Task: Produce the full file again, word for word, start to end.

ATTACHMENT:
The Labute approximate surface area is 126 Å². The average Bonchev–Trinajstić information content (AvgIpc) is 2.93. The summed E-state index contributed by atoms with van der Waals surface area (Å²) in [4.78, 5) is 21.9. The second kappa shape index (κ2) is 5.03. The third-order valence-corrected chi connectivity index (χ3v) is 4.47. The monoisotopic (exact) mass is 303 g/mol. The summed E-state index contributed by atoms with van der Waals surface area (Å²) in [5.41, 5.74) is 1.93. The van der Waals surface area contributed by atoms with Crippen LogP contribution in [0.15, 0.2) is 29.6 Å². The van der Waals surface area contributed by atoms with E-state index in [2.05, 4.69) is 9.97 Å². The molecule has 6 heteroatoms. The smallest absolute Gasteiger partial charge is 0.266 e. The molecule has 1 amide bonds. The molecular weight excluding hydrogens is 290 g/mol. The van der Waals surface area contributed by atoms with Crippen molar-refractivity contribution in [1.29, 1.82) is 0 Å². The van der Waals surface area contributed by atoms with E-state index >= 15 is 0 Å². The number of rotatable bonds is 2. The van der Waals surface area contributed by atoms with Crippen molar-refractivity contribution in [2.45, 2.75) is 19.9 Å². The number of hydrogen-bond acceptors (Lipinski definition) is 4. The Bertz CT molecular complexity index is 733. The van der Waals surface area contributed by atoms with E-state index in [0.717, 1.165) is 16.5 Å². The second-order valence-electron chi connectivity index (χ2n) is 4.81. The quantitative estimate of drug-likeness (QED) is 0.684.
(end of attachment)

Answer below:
The Labute approximate surface area is 126 Å². The average Bonchev–Trinajstić information content (AvgIpc) is 2.93. The summed E-state index contributed by atoms with van der Waals surface area (Å²) in [4.78, 5) is 21.9. The second kappa shape index (κ2) is 5.03. The third-order valence-corrected chi connectivity index (χ3v) is 4.47. The monoisotopic (exact) mass is 303 g/mol. The summed E-state index contributed by atoms with van der Waals surface area (Å²) in [5.41, 5.74) is 1.93. The van der Waals surface area contributed by atoms with Crippen LogP contribution in [0.15, 0.2) is 29.6 Å². The van der Waals surface area contributed by atoms with E-state index in [2.05, 4.69) is 9.97 Å². The molecule has 6 heteroatoms. The smallest absolute Gasteiger partial charge is 0.266 e. The molecule has 1 amide bonds. The molecular weight excluding hydrogens is 290 g/mol. The van der Waals surface area contributed by atoms with Crippen molar-refractivity contribution in [1.29, 1.82) is 0 Å². The van der Waals surface area contributed by atoms with E-state index >= 15 is 0 Å². The number of rotatable bonds is 2. The van der Waals surface area contributed by atoms with Crippen molar-refractivity contribution in [2.45, 2.75) is 19.9 Å². The number of hydrogen-bond acceptors (Lipinski definition) is 4. The Bertz CT molecular complexity index is 733. The van der Waals surface area contributed by atoms with E-state index in [0.717, 1.165) is 16.5 Å². The second-order valence-electron chi connectivity index (χ2n) is 4.81. The quantitative estimate of drug-likeness (QED) is 0.684.